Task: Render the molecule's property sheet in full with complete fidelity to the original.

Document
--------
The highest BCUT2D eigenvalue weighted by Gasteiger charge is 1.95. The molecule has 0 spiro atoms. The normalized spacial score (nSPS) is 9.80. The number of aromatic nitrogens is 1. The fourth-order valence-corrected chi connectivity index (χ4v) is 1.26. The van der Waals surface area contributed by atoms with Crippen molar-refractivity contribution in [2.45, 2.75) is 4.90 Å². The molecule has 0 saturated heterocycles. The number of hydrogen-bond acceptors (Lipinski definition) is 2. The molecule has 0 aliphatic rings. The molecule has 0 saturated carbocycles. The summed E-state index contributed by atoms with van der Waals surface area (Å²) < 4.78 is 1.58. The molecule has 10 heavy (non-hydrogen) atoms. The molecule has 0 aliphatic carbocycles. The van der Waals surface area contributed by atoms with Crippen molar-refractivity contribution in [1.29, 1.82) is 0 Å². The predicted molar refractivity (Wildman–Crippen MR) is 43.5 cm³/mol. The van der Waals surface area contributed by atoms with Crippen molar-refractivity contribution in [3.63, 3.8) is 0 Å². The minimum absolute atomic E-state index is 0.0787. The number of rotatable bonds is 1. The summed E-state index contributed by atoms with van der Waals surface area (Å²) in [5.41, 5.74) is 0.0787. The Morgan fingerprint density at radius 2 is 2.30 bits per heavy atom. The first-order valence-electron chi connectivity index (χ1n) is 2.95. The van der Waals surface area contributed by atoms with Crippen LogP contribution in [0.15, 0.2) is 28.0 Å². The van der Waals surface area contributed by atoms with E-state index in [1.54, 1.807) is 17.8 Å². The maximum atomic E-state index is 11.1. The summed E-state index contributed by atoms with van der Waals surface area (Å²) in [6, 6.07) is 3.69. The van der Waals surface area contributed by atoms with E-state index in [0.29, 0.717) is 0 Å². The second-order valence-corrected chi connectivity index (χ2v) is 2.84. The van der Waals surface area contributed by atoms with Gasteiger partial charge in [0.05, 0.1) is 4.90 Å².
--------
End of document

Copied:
The highest BCUT2D eigenvalue weighted by Gasteiger charge is 1.95. The molecule has 0 spiro atoms. The normalized spacial score (nSPS) is 9.80. The number of aromatic nitrogens is 1. The fourth-order valence-corrected chi connectivity index (χ4v) is 1.26. The van der Waals surface area contributed by atoms with Crippen molar-refractivity contribution in [2.45, 2.75) is 4.90 Å². The molecule has 0 saturated heterocycles. The number of hydrogen-bond acceptors (Lipinski definition) is 2. The molecule has 0 aliphatic rings. The molecule has 0 saturated carbocycles. The summed E-state index contributed by atoms with van der Waals surface area (Å²) < 4.78 is 1.58. The molecule has 10 heavy (non-hydrogen) atoms. The molecule has 0 aliphatic carbocycles. The van der Waals surface area contributed by atoms with Crippen molar-refractivity contribution in [1.29, 1.82) is 0 Å². The predicted molar refractivity (Wildman–Crippen MR) is 43.5 cm³/mol. The van der Waals surface area contributed by atoms with Crippen molar-refractivity contribution in [3.63, 3.8) is 0 Å². The minimum absolute atomic E-state index is 0.0787. The number of rotatable bonds is 1. The summed E-state index contributed by atoms with van der Waals surface area (Å²) in [5.41, 5.74) is 0.0787. The Morgan fingerprint density at radius 2 is 2.30 bits per heavy atom. The first-order valence-electron chi connectivity index (χ1n) is 2.95. The van der Waals surface area contributed by atoms with Crippen LogP contribution in [0.15, 0.2) is 28.0 Å². The van der Waals surface area contributed by atoms with E-state index in [1.54, 1.807) is 17.8 Å². The maximum atomic E-state index is 11.1. The summed E-state index contributed by atoms with van der Waals surface area (Å²) in [6, 6.07) is 3.69. The van der Waals surface area contributed by atoms with E-state index in [0.29, 0.717) is 0 Å². The second-order valence-corrected chi connectivity index (χ2v) is 2.84. The van der Waals surface area contributed by atoms with Gasteiger partial charge in [0.05, 0.1) is 4.90 Å².